Nvidia’s Pascal range of graphics cards have been rather successful in the eyes of gamer’s, building and refining the much loved Maxwell architecture and optimizing it for extremely high clock speeds and improving the efficiency of the silicone. The results have been startling, and combined with a 16nm FinFet process, we’ve seen the GeForce GTX 1070 and GTX 1080 monopolise the high end desktop graphics segment since their launch in mid 2016.
But, as is so often the case in the graphics industry, the story doesn’t end there. As we’ve just said, Pascal was built on a 16nm FinFet process, and with AMD firmly embracing 14nm for both Polaris, Vega and future CPU’s, Nvidia have jumped into bed with Samsung. Samsung will be able to offer Nvidia a 14nm FinFet Pascal refresh, which should be very similar (in theory) to what Nvidia have done in the past, most recently with the GTX 700 series based on the Kepler architecture.
What does a Pascal refresh (let’s assume for the sake of this article it’ll be named GeForce GTX 11 series)? Well quite simply, higher clock speeds. Given a lot of AIB’s were able to squeeze 2Ghz out of the core alone, it’s not too much of a stretch to assume a Samsung powered 14nm Pascal refresh will allow the GeForce GTX 11 series to hit speeds of 2Ghz plus as a standard.
The poorer yields of Nvidia’s 16nm process, combined with the higher costs (and also poor yields) of Micron’s GDDR5X memory which is being used in the GTX 1080, GTX Titan X Pascal has also been a bit of a problem. Therefore we could see GDDR5X memory start trickling down the line of cards, and some rumors tell us that the GTX 1080 Ti will actually be using vanilla, big-standard GDDR5.
Nvidia’s refresh decision is likely in no small part to do with Vega 10, Vega 11 and other entries in AMD’s new Radeon lineup. If you’ve not been following along with the YouTube channel, or need a refresher, the rumors have it that AMD’s Vega is going to be a lot more than a simple Polaris with extra CU (Compute Units). Instead, AMD are radically improving the performance, power consumption and efficiency (that word again) of the silicone. So while we’re going to see Vega 10 launch with HBM2 (rumors say in configurations up to 16GB HBM2), AMD are also planning to replace the Polaris 10 and Polaris 11 lineup (AKA the RX 470, RX 480 and finally RX 460) with Vega 11. For more information on Vega 10, 11, 20 and Navi click here.
AMD are of course also planning to launch dual card parts, and eventually Navi in 2018 or 19. Given the release window of Vega (all of the cards), it’s pretty safe to assume that the Vega 10 high ends parts won’t be capable of just trading blows with the GTX 1070 and GTX 1080, but possibly beating it outright. And let’s be honest, Nvidia being forced to sit on the sidelines and lose market share to AMD without being able to counter it isn’t going to happen.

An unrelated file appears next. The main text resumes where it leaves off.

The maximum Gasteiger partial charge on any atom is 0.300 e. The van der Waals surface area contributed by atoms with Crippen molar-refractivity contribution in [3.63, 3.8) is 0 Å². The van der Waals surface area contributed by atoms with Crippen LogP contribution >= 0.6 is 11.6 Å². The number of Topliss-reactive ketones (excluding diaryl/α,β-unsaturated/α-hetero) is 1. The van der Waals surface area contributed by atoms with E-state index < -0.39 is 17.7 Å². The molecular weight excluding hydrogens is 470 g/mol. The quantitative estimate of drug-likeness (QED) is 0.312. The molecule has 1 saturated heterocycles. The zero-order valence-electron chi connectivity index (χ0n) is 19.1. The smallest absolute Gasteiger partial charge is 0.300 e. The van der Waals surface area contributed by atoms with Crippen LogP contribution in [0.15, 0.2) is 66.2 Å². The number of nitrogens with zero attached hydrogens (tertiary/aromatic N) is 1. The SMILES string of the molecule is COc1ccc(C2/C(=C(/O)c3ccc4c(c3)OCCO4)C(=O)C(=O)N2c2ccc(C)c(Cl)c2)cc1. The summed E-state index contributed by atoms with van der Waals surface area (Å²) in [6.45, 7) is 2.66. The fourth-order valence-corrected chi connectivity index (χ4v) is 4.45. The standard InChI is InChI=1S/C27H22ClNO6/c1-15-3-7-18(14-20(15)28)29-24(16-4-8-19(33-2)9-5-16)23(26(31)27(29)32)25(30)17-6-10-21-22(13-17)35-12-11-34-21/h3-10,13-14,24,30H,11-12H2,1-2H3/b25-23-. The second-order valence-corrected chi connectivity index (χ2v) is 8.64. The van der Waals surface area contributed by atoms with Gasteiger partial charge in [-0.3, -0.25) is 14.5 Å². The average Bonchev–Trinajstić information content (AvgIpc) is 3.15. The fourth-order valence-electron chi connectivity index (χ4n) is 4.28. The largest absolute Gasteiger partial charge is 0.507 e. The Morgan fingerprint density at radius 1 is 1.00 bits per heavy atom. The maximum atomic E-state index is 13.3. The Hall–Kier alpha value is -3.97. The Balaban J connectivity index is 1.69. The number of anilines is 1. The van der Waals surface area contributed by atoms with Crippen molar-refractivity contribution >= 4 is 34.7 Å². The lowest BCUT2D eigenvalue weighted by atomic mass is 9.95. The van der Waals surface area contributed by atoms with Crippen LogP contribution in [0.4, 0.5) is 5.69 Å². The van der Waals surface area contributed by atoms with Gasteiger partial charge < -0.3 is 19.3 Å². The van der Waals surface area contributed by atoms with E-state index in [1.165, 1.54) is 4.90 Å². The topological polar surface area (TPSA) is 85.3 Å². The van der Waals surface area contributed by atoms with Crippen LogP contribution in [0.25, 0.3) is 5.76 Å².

Because Vega 10 will be seeing a release in the first Quarter of 2017, and Vega 11 will likely hit a little later… we can start seeing the issue. So with the 14nm Pascal refresh, Nvidia can build on the architecture of the cards by cranking up clock speeds, bandwidth and possibly adjusting a few other things inside the silicone to get the most out of the performance to be more competitive with team Red.
Overclocking the current Pascal cards has always been a bit dicey, because the boards power limit and GPU Boost makes overclocking manually a lot less ‘fun’ and easy to squeeze the most life out of the cards. In theory, Nvidia could do a better job at allowing AIB’s to tweak this, and therefore we could start seeing some incredible overclocking for folks willing to hammer enough voltage in to the GTX 11 series cores.
Finally, we’re left with Volta, which has been pushed back several times now. Originally we were expecting Volta to launch in 2017, but now that’s obviously not the case. So assuming a 2018 launch, we could see HBM3 support, but other rumors tell us that we’ll certainly see Nvidia adopting GDDR6 for Volta. To put that into perspective, GDDR5X (as found in Pascal GTX 10 and the Pascal Refresh GTX 11) gives about 10GB/s of memory bandwidth, where as GDDR6 is touted to hit an eye watering 16 GB/s.
If you were just about to buy a GTX 10 series card, and questioning if you should wait – the answer is “it depends” as unfortunately we don’t have a release date for the Pascal refresh. If you already have a pretty good GPU setup, I’d personally wait (especially if you’re planning on a Zen build next year). If you’re currently gaming on a GTX 660 because your old card exploded, then you’re obviously in a different situation entirely.
To clarify – this won’t mean that your GeForce GTX 1070 or GTX 1080 suddenly becomes pointless or super old, instead it’s a refinement of clocks and possibly a little tweaking, so (in theory) you might only be losing 10 – 25 percent performance for the same price bracket (assuming no extra SM for the same priced part).
Source well known Baidu user / leaker USG Ishimura.